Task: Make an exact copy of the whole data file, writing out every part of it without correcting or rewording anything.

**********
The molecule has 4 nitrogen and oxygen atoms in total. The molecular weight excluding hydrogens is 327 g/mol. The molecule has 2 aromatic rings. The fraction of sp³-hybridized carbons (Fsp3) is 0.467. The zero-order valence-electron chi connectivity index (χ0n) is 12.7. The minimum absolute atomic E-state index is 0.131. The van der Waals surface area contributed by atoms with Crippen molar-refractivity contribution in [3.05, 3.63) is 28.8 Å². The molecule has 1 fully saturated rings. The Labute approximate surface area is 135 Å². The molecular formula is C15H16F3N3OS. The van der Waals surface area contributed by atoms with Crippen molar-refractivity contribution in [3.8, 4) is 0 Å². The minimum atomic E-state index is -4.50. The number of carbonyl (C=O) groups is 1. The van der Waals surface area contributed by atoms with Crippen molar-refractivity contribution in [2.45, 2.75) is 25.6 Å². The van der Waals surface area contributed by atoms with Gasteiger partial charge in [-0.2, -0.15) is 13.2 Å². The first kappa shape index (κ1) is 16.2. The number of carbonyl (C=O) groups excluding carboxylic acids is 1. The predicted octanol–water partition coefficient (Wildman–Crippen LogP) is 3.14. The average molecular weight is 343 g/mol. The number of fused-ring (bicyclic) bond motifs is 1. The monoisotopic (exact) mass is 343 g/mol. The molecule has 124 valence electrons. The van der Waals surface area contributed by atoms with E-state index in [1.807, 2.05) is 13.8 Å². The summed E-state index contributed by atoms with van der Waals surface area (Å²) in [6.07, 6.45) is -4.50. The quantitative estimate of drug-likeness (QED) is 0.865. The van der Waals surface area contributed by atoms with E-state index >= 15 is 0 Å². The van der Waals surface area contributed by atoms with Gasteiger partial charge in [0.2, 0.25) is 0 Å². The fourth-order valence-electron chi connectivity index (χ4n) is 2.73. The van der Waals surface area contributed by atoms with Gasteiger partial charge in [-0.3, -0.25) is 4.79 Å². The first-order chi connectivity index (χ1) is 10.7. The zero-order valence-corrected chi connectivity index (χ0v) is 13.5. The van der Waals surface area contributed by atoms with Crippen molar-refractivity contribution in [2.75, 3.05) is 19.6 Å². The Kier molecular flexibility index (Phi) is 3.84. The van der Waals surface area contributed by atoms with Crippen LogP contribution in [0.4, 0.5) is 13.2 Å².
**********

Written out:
The molecule has 4 nitrogen and oxygen atoms in total. The molecular weight excluding hydrogens is 327 g/mol. The molecule has 2 aromatic rings. The fraction of sp³-hybridized carbons (Fsp3) is 0.467. The zero-order valence-electron chi connectivity index (χ0n) is 12.7. The minimum absolute atomic E-state index is 0.131. The van der Waals surface area contributed by atoms with Crippen molar-refractivity contribution in [3.05, 3.63) is 28.8 Å². The molecule has 1 fully saturated rings. The Labute approximate surface area is 135 Å². The molecular formula is C15H16F3N3OS. The van der Waals surface area contributed by atoms with Crippen molar-refractivity contribution in [3.8, 4) is 0 Å². The minimum atomic E-state index is -4.50. The number of carbonyl (C=O) groups is 1. The van der Waals surface area contributed by atoms with Crippen molar-refractivity contribution in [2.45, 2.75) is 25.6 Å². The van der Waals surface area contributed by atoms with Gasteiger partial charge in [-0.2, -0.15) is 13.2 Å². The first kappa shape index (κ1) is 16.2. The number of carbonyl (C=O) groups excluding carboxylic acids is 1. The predicted octanol–water partition coefficient (Wildman–Crippen LogP) is 3.14. The average molecular weight is 343 g/mol. The number of fused-ring (bicyclic) bond motifs is 1. The monoisotopic (exact) mass is 343 g/mol. The molecule has 124 valence electrons. The van der Waals surface area contributed by atoms with E-state index in [1.807, 2.05) is 13.8 Å². The summed E-state index contributed by atoms with van der Waals surface area (Å²) in [6.07, 6.45) is -4.50. The quantitative estimate of drug-likeness (QED) is 0.865. The van der Waals surface area contributed by atoms with E-state index >= 15 is 0 Å². The van der Waals surface area contributed by atoms with Gasteiger partial charge in [0.2, 0.25) is 0 Å². The fourth-order valence-electron chi connectivity index (χ4n) is 2.73. The van der Waals surface area contributed by atoms with Gasteiger partial charge in [-0.3, -0.25) is 4.79 Å². The first-order chi connectivity index (χ1) is 10.7. The zero-order valence-corrected chi connectivity index (χ0v) is 13.5. The van der Waals surface area contributed by atoms with Crippen molar-refractivity contribution in [2.75, 3.05) is 19.6 Å². The Kier molecular flexibility index (Phi) is 3.84. The van der Waals surface area contributed by atoms with Crippen LogP contribution in [0.4, 0.5) is 13.2 Å².